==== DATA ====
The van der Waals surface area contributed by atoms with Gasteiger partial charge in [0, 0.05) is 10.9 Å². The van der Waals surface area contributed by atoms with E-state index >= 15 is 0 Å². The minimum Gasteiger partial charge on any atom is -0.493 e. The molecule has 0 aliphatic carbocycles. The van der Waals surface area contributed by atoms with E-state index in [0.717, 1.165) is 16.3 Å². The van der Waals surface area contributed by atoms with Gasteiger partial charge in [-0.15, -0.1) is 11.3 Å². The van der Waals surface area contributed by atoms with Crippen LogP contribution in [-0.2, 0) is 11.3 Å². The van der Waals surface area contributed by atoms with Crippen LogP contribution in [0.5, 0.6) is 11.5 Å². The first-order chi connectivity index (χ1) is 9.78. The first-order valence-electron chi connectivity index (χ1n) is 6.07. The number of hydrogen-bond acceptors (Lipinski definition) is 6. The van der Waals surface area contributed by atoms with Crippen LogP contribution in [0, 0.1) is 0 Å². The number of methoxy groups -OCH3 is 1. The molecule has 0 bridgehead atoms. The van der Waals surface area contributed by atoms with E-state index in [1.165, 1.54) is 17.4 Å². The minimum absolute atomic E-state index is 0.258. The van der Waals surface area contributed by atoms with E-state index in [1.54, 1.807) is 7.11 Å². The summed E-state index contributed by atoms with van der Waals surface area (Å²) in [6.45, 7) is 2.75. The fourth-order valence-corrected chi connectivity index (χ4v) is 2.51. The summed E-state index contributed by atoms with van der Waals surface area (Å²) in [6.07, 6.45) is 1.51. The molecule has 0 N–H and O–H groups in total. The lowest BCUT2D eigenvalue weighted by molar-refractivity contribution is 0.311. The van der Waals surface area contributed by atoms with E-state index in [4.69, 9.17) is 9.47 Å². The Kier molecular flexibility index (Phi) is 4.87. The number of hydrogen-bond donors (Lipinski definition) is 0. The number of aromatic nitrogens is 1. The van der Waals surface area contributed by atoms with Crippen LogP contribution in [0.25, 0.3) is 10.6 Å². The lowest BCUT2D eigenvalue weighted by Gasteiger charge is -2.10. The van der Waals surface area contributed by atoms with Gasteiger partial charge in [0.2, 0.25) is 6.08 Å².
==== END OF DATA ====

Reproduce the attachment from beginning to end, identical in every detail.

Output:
The van der Waals surface area contributed by atoms with Gasteiger partial charge in [0, 0.05) is 10.9 Å². The van der Waals surface area contributed by atoms with E-state index >= 15 is 0 Å². The minimum Gasteiger partial charge on any atom is -0.493 e. The molecule has 0 aliphatic carbocycles. The van der Waals surface area contributed by atoms with E-state index in [0.717, 1.165) is 16.3 Å². The van der Waals surface area contributed by atoms with Gasteiger partial charge in [-0.15, -0.1) is 11.3 Å². The van der Waals surface area contributed by atoms with Crippen LogP contribution in [-0.2, 0) is 11.3 Å². The van der Waals surface area contributed by atoms with Crippen LogP contribution in [0.5, 0.6) is 11.5 Å². The first-order chi connectivity index (χ1) is 9.78. The first-order valence-electron chi connectivity index (χ1n) is 6.07. The number of hydrogen-bond acceptors (Lipinski definition) is 6. The van der Waals surface area contributed by atoms with Crippen LogP contribution in [0, 0.1) is 0 Å². The number of methoxy groups -OCH3 is 1. The molecule has 0 bridgehead atoms. The van der Waals surface area contributed by atoms with E-state index in [1.165, 1.54) is 17.4 Å². The minimum absolute atomic E-state index is 0.258. The van der Waals surface area contributed by atoms with E-state index in [1.54, 1.807) is 7.11 Å². The summed E-state index contributed by atoms with van der Waals surface area (Å²) in [6.45, 7) is 2.75. The fourth-order valence-corrected chi connectivity index (χ4v) is 2.51. The summed E-state index contributed by atoms with van der Waals surface area (Å²) in [6.07, 6.45) is 1.51. The molecule has 0 N–H and O–H groups in total. The lowest BCUT2D eigenvalue weighted by molar-refractivity contribution is 0.311. The van der Waals surface area contributed by atoms with E-state index in [4.69, 9.17) is 9.47 Å². The Kier molecular flexibility index (Phi) is 4.87. The number of hydrogen-bond donors (Lipinski definition) is 0. The number of aromatic nitrogens is 1. The van der Waals surface area contributed by atoms with Crippen LogP contribution in [0.25, 0.3) is 10.6 Å². The lowest BCUT2D eigenvalue weighted by Gasteiger charge is -2.10. The van der Waals surface area contributed by atoms with Gasteiger partial charge in [0.2, 0.25) is 6.08 Å².